Fracture Mechanics Testing of Materials
The investigation of Reactor Pressure Vessel (RPV) material from the decommissioned Greifswald Nuclear Power Plant (NPP) offers a unique opportunity to understand the irradiation behaviour under real operation conditions.
These first generation WWER-440 RPVs were not monitored with surveillance specimen program to assess the aging during the operation. The embrittlement forecast is based on trend curves, which may not reflect the reality.
WWER-440 RPVs are composed of several forged rings, which are connected by X-butt multilayer submerged arc circumferential welding seams. The welding seams consist of a welding root welded with an unalloyed wire and the filler material welded with the Cr, Mo and V alloyed wire. The base metal is a low alloyed Cr, Mo and V alloyed carbon steel with a structure of tempered bainite.
The four Greifswald NPP units were shutdown in 1990 after 11 – 17 years of operation and the RPVs represent the following conditions:
From the RPV of the units 1, 2 and 4 trepanned plug specimens were taken with an especially designed drilling machine. Trepans of a diameter of about 120 mm were taken from both the beltline welding seam and the forged base metal ring located in the region
of the reactor core.
The trepans are cut into discs through the thickness using a wire travelling electro erosive discharging machine (EDM). From these discs plane tensile and Charpy size SE(B) specimens are machined.
In addition specimens are reconstituted from halves of tested specimens to extend the test matrix.
The testing and investigation programme includes
Vickers hardness measurements (HV 10),
fracture toughness testing in the lower ductile to brittle transition and ductile region,
instrumented Charpy-V testing according to DIN EN 10045-1 (1991) and EN ISO 14556,
determination of chemistry profiles in different thickness locations, and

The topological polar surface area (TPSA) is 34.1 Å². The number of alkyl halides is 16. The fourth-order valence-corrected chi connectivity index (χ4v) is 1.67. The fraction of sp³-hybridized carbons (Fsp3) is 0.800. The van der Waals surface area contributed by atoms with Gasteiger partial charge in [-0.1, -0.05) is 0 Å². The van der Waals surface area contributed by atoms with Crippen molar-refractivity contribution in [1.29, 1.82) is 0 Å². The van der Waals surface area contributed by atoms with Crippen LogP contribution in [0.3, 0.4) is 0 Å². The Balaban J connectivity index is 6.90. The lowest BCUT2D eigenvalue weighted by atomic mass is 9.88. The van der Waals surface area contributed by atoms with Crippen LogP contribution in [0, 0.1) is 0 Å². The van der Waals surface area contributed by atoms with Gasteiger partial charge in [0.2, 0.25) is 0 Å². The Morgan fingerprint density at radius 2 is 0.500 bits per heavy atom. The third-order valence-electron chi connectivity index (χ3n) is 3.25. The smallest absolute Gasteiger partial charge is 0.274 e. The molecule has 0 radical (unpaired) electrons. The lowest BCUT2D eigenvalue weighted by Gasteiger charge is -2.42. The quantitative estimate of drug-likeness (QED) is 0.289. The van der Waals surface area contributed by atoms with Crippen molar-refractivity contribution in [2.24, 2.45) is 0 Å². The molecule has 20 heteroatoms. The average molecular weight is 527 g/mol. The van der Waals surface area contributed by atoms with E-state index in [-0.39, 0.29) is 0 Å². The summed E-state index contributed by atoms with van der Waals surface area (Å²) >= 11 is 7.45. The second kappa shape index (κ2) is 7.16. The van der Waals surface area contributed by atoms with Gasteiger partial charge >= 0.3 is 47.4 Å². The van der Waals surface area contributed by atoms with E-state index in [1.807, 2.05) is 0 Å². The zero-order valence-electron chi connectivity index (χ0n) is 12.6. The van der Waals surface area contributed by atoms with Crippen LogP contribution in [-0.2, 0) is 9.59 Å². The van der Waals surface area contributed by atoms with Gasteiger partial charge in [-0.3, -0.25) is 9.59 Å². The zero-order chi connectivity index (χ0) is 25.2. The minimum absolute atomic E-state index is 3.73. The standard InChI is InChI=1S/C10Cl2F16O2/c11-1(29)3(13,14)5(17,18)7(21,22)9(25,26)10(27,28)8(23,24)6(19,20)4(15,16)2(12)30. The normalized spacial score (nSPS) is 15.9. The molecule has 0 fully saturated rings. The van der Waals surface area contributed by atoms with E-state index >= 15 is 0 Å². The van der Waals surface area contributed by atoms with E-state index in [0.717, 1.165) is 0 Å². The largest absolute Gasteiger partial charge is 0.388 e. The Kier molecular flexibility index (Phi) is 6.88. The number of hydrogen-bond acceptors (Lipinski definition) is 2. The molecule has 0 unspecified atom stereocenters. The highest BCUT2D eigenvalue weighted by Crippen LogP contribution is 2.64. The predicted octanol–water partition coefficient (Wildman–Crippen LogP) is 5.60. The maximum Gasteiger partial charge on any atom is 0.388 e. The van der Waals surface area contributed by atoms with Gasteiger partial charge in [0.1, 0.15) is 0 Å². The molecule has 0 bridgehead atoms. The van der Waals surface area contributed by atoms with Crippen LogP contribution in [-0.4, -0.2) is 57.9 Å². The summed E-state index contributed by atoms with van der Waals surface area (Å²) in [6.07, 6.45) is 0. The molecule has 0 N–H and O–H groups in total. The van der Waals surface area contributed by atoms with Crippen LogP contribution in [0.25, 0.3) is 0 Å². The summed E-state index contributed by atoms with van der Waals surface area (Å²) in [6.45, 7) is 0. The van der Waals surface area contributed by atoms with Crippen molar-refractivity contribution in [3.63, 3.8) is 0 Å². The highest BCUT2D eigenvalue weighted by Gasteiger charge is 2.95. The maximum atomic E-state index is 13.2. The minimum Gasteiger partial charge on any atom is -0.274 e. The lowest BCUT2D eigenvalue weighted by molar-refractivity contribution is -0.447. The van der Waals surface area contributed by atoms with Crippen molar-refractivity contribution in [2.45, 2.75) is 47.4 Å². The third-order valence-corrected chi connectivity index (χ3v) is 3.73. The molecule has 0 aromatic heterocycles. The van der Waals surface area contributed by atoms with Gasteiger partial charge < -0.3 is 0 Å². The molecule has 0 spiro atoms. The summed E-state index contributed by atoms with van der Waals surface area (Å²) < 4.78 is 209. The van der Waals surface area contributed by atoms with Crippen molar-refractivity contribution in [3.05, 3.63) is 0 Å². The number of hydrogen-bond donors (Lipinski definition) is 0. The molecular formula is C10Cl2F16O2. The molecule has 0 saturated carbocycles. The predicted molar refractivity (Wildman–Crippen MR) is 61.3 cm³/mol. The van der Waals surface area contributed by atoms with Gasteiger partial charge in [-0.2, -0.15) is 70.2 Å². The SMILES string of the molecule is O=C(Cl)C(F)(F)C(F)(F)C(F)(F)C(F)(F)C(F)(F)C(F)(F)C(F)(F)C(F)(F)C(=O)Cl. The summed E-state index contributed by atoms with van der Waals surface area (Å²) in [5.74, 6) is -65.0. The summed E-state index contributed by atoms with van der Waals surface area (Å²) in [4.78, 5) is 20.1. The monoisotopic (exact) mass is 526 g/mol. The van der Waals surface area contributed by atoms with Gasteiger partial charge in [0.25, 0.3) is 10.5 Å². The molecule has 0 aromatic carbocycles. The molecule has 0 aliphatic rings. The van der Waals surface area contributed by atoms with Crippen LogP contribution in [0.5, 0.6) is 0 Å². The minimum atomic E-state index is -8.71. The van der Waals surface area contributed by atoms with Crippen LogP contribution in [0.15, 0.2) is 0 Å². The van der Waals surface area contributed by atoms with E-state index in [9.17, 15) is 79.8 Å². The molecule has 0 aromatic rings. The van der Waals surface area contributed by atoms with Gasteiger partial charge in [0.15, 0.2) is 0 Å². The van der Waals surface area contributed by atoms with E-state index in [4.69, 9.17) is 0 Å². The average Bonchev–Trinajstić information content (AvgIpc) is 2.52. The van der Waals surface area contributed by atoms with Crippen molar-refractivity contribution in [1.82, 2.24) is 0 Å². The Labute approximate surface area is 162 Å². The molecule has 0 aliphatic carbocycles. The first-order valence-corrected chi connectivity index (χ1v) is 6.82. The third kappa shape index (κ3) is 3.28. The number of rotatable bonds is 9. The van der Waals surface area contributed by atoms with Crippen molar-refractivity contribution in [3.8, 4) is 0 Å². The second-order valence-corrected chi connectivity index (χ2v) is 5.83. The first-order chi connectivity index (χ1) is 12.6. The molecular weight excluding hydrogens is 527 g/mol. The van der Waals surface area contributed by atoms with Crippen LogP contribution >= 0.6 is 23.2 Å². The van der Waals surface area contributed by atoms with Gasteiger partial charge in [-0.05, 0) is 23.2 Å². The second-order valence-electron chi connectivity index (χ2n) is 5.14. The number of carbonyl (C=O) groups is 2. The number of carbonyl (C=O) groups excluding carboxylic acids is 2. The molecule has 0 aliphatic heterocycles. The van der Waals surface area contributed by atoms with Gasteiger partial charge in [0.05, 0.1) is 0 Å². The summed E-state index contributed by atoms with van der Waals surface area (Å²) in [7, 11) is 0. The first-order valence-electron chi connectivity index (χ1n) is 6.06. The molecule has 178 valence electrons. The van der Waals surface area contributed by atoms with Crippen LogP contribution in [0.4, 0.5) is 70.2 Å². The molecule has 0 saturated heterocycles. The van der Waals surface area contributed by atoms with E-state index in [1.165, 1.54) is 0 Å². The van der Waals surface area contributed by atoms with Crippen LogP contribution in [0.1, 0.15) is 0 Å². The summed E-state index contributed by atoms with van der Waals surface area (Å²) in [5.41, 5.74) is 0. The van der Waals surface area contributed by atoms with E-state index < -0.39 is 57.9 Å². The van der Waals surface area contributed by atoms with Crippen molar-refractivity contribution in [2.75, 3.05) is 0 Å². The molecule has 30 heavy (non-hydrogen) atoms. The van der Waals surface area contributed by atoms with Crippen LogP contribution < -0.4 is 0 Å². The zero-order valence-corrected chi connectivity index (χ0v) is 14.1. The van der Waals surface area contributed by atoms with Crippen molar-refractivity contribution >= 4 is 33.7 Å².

Small Punch testing.
The main focus is on the Master Curve testing according to ASTM Test Standard E192109a.
Previous results of trepan from the beltline welding seam of the Greifswald unit 1 RPV:
The left figure illustrates the course of reference temperature T0 through the thickness of the beltline welding seam SN0.1.4 of the Greifswald Unit 1 RPV representing the irradiated, annealed and reirradiated (IAI) condition. As depicted the T0 results vary through the thickness of the welding seams. There is an initial increase of T0 from 10°C at the inner surface to 49°C at a distance of 22 mm from it followed by a continual decrease to 35°C at a distance of 84 mm, and finally increasing again to a maximum of 61°C near the outer RPV wall. Beyond the welding root T0 shows a span of about 50 K. The re-embrittlement during an operation period of 2 campaigns can be assumed to be low. Hence, it can be inferred the variation of T0 measured through the thickness of the multilayer welding seam SN0.1.4 results basically from differences in the structure of the welding beads.
In the right figure the KJc(1T) values versus the test temperature normalised to T0 of the individual thickness location of the trepans 1-1 and 2-3 are summarized. The KJc(1T) values generally follow the course of the MC, though the scatter is large and more than 2% of the KJc(1T) values lie below the 2% fracture probability curve. That strongly indicates that the weld metal is not fully homogeneous, even at the same thickness location.
Taking into account a critical temperature of brittleness of 186°C estimated by the Russian code the recovery annealing of the welding seam could be confirmed with the test results.